On Monday the Michigan High School Athletic Association announced the major findings from the first year that member high schools were required to report all suspected concussions in the practices and competitions conducted in the 28 sports served by the MHSAA.
It surprises no one that 11-player and 8-player football ranked first and third, with 49 and 34 head injuries per thousand participants, respectively.
And while I’m told it’s not surprising to the experts that girls report more head injuries than boys, it is stunning to me how very many more head injuries are reported for girls than boys.
In sports with identical playing rules, girls reported head injuries with approximately twice the frequency that boys did.
In soccer, girls reported 30 head injuries per 1,000 participants, compared to 18 per 1,000 for boys.
In basketball, girls reported 29 head injuries per 1,000 participants, compared to only 11 per 1,000 for boys.
Girls reported concussions at the rate of 11 per 1,000 participants in softball, while boys reported just 4 per 1,000 in baseball.
Only a small percentage of either girls or boys were cleared by licensed medical personnel to return to activity in less than six days, and more than half were withheld between six and 15 days in soccer and basketball. The data suggests that clearance for girls to be returned to activity was slightly more gradual than it was for boys.
Researchers and reporters may find dozens of other observations and curiosities from the summary of 4,452 confirmed head injury reports submitted by the MHSAA’s 755 member high schools for MHSAA-supported sports in 2015-16; but what has the MHSAA’s attention is this giant gender difference.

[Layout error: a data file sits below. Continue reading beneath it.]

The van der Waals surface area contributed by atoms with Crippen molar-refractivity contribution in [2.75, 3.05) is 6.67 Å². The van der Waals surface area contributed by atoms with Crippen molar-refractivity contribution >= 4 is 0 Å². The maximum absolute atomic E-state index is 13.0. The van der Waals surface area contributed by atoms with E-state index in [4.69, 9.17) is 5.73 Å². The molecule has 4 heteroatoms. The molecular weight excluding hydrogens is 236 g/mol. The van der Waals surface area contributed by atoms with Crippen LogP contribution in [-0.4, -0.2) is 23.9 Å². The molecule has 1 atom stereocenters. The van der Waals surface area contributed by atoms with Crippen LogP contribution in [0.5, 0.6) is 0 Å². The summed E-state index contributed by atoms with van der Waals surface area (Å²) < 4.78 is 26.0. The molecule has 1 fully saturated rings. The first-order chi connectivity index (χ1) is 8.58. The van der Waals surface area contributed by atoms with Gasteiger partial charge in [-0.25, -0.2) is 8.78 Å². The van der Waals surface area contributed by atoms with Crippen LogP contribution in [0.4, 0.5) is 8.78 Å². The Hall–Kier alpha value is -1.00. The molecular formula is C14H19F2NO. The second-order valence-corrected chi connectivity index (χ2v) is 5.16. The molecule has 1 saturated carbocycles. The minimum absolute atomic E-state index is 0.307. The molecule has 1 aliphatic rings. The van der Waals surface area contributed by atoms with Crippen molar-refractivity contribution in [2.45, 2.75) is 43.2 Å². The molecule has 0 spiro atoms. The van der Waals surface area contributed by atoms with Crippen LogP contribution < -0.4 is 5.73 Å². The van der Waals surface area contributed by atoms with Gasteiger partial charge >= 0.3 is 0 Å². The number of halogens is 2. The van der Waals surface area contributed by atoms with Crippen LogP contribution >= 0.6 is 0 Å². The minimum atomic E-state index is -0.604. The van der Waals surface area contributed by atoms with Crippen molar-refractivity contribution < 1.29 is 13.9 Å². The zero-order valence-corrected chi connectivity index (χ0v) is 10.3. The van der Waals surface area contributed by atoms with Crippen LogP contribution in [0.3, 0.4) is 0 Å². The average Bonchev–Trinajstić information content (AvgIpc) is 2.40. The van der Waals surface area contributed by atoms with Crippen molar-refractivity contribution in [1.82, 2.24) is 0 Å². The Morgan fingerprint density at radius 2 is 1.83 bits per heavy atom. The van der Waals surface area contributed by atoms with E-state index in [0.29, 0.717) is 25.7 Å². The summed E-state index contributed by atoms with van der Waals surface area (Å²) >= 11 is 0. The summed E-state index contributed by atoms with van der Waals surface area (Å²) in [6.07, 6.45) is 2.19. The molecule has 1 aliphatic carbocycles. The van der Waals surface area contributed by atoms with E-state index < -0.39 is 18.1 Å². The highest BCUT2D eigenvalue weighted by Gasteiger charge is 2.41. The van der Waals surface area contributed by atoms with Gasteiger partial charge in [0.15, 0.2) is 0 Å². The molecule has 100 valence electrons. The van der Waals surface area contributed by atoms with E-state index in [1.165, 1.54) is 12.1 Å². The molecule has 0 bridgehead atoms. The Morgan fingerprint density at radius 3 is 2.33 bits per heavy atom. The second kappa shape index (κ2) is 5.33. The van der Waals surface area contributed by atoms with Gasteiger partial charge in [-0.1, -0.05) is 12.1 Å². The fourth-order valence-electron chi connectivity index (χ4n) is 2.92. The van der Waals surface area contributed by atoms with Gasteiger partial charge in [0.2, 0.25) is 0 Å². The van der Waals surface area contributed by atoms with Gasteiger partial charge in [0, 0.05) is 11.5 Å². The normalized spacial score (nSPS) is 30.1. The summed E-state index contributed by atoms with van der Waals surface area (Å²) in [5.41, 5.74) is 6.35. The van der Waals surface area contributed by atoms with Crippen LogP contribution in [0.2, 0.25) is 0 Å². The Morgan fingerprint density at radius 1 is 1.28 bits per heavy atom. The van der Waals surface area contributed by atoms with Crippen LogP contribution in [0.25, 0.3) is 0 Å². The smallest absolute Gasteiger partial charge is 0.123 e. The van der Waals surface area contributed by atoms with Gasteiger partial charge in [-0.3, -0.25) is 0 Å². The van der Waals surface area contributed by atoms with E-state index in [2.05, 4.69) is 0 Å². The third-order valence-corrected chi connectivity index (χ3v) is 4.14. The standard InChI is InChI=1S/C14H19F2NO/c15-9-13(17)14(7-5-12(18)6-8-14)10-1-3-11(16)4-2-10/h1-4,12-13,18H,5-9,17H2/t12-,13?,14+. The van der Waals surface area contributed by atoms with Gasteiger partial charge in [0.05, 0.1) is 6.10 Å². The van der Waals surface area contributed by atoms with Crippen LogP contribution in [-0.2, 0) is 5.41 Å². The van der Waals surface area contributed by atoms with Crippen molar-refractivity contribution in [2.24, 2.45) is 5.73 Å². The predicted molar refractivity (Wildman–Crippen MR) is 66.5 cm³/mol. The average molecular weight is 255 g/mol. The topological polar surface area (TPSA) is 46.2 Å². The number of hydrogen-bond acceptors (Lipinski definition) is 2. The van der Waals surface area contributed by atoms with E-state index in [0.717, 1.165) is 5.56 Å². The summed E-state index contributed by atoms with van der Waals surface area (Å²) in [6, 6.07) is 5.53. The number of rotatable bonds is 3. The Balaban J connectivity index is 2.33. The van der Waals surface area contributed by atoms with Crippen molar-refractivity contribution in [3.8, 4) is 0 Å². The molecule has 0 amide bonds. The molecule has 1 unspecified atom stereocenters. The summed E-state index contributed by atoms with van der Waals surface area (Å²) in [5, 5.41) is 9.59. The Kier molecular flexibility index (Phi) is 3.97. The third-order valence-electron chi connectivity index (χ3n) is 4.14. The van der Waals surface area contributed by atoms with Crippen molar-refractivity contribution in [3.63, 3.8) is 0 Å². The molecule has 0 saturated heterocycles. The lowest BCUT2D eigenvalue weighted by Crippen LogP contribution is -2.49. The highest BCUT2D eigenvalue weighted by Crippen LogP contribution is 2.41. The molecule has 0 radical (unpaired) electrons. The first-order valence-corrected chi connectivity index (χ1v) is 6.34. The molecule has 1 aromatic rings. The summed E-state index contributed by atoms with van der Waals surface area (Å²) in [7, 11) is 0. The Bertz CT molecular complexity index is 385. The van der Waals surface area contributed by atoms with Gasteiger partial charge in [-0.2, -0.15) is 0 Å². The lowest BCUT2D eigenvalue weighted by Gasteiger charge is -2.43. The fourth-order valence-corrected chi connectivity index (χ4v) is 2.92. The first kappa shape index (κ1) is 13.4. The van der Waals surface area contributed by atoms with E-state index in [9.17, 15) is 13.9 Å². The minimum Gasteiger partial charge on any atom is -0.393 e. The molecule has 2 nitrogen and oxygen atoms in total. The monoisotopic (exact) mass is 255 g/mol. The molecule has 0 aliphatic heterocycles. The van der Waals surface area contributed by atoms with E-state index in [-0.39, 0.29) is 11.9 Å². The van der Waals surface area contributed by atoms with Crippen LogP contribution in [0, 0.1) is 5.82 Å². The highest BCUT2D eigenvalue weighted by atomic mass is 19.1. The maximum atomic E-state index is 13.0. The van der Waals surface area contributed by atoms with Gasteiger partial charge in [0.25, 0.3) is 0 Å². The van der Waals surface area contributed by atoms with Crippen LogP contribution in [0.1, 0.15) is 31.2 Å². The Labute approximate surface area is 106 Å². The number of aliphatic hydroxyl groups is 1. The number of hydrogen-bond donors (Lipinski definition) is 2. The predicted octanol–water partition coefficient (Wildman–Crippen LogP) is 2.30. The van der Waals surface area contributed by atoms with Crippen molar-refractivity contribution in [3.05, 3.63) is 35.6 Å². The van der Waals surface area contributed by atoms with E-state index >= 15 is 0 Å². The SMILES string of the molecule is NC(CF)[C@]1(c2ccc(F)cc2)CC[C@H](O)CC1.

Is this gender difference accurate, and if so, what are the physiological factors involved that make it so?
Is there a tendency for over-reporting by females, or under-reporting by males, and if so, what are the social and/or psychological factors that may cause this?
Regardless, what does this mean for how coaches work with boys and girls; and what does that mean for how we prepare coaches through the MHSAA Coaches Advancement Program?
The MHSAA will take to an even deeper level its nearly 30-year partnership with the Institute for the Study of Youth Sports at Michigan State University to explore the issues related to coaches education that have emerged as a result of the first year of mandated concussion reporting for Michigan high schools.
The 2015-16 school year was only a start; it identified some initial themes. The more important value will be realized after the 2016-17 school year, and subsequent school years, when year-over-year comparisons will be made and trends will become apparent that will demand action to further promote the welfare of participants in school-sponsored sports.